Narrative:On Jan. 31, 2001, JAL flight 907, a Boeing 747 had departed Tokyo-Haneda (HND) for a flight with destination Naha (OKA). JAL Flight 958, a DC-10-40 was en route from Pusan (PUS) to Tokyo-Narita (NRT). A trainee controller cleared flight 907 to climb to Flight Lever 390 at 15:46. Two minutes later JL958 reported at FL370. Both flights were on an intersecting course near the Yaizu NDB. At 15:54 the controller noticed this, but instead of ordering flight 958 to descend, he ordered the Boeing 747 to descend: "Japan air niner zero seven, descend and maintain flight level three five zero, begin descent due to traffic." Immediately after this instruction, the crew of flight 907 were given an aural TCAS Resolution Advisory to climb in order to avoid a collision. At the same time the crew of flight 958 were given an aural TCAS Resolution Advisory to descend. The captain of flight 907 followed the instructions of the air traffic controller by descending. The 747 now approaching close to Flight 958, because the DC-10 captain descended as well, following the advisory of his TCAS. A collision was averted when the pilot of flight 907 then put his Boeing 747 into a nosedive. The 747 missed the DC-10 by 105 to 165 meters in lateral distance and 20 to 60 meters in altitude difference. About 100 crew and passengers on flight 907 sustained injuries due to emergency manoevre, while no one was injured on Flight 958. Flight 958 continued to Narita, while flight 907 returned to Haneda Airport.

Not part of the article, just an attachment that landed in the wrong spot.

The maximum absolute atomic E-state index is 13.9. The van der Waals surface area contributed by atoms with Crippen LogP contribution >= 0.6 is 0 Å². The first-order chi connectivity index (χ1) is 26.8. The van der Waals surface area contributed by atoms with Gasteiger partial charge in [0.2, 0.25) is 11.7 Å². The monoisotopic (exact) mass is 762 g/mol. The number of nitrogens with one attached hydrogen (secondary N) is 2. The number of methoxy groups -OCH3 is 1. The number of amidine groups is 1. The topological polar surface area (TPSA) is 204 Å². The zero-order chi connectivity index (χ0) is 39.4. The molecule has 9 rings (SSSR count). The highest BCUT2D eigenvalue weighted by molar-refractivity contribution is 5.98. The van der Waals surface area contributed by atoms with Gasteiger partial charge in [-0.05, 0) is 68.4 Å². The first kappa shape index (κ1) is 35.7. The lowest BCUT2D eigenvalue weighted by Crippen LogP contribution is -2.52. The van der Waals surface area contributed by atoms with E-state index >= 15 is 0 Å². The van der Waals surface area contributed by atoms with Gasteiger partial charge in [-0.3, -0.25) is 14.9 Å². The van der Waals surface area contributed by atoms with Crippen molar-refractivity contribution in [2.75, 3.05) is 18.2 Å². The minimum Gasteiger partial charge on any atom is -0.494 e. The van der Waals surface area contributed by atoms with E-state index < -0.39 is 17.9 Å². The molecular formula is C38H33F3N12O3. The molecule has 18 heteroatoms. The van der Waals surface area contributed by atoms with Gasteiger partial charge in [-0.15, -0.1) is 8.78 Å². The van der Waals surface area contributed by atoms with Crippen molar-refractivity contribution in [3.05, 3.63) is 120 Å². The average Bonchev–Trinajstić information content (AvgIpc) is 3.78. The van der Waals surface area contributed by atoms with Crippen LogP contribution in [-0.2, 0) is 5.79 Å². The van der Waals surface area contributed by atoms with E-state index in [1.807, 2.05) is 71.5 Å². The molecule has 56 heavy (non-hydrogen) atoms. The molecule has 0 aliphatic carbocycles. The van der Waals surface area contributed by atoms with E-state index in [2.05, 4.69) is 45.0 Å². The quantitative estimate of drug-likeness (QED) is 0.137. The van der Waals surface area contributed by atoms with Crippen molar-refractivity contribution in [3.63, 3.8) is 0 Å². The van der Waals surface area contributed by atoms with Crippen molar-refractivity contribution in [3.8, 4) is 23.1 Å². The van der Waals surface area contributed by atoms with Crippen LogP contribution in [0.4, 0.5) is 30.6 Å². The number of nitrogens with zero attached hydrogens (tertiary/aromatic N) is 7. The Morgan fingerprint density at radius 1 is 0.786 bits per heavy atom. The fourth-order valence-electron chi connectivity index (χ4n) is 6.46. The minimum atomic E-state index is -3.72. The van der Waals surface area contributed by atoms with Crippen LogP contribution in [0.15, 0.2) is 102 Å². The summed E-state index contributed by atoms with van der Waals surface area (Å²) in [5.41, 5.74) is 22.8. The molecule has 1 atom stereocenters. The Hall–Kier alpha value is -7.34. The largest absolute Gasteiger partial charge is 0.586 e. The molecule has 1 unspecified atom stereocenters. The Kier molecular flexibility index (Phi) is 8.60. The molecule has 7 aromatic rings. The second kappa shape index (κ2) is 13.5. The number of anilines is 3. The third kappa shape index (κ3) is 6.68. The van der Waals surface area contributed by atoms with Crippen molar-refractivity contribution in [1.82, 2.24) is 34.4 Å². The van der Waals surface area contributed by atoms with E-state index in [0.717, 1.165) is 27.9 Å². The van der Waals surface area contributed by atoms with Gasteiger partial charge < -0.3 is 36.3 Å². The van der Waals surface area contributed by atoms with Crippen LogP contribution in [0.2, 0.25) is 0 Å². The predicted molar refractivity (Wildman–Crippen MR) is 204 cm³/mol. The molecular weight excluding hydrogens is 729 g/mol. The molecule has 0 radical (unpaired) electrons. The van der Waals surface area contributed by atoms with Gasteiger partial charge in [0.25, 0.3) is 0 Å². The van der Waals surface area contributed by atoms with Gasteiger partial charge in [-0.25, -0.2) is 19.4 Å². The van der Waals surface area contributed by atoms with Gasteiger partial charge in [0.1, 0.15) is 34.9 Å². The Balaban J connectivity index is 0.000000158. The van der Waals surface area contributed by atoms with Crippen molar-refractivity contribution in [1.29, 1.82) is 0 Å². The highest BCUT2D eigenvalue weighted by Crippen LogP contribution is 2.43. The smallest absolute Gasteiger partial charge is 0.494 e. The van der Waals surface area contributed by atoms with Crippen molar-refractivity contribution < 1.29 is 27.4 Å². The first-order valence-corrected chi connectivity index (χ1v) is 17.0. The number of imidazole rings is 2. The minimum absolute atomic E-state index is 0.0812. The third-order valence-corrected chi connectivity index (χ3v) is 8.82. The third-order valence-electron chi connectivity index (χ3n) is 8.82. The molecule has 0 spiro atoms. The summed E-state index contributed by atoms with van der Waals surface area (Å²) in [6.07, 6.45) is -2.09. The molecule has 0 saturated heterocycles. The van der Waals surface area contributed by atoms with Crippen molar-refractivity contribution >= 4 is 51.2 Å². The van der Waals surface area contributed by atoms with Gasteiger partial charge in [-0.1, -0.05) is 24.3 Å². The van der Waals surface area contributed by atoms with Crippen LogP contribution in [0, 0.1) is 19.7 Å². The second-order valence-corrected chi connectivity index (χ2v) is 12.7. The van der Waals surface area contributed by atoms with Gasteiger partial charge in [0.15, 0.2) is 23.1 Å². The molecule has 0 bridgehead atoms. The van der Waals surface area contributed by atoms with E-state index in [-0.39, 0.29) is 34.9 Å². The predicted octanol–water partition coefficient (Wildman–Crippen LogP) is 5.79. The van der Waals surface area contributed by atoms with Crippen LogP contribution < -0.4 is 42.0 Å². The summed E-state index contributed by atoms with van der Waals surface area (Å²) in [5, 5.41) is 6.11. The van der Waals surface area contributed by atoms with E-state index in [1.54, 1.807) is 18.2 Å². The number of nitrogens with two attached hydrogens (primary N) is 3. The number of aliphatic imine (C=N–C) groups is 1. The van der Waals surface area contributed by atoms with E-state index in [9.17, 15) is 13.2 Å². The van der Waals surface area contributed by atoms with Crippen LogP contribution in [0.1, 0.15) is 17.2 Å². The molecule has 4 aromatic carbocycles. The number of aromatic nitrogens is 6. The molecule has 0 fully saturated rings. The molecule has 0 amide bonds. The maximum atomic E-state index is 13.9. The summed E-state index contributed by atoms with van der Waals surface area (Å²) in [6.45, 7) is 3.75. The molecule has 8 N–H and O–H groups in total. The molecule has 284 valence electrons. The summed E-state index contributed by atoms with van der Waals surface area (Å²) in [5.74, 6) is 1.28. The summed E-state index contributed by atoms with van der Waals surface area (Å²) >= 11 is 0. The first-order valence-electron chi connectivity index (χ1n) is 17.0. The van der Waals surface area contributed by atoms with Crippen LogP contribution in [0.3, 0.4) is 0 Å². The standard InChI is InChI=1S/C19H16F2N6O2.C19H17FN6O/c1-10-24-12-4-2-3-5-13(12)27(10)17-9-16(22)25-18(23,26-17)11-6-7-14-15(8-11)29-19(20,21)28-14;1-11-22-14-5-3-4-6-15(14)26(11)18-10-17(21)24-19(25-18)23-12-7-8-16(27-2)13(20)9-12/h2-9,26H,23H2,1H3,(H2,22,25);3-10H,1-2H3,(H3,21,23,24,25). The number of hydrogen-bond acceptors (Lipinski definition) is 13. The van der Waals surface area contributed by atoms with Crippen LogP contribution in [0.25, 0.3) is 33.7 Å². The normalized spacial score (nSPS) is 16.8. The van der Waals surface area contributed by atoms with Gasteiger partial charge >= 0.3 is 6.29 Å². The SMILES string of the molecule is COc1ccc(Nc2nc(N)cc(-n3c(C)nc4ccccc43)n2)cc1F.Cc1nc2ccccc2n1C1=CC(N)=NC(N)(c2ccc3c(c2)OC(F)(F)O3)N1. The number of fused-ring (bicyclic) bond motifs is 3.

PROBABLE CAUSE: The Aircraft and Railway Accident Investigation Commission concluded that air traffic control's error in giving the wrong flight numbers when asking the pilots to change course and the pilots' decision to follow air traffic control instead of the computerized Traffic Alert and Collision Avoidance System (TCAS) were two of the main causes.
» Aircraft and Railway Accident Investigation Commission (ARAIC) final report number 02-5
Follow-up / safety actions
The commission recommended a.o. that the International Civil Aviation Organization (ICAO) put priority on computer orders over instructions from controllers to prevent similar incidents.
This map shows the airport of departure and the intended destination of the flight. The line between the airports does not
display the exact flight path.
Distance from Busan-Gimhae (Pusan) International Airport to Tokyo-Narita Airport as the crow flies is 1031 km (645 miles).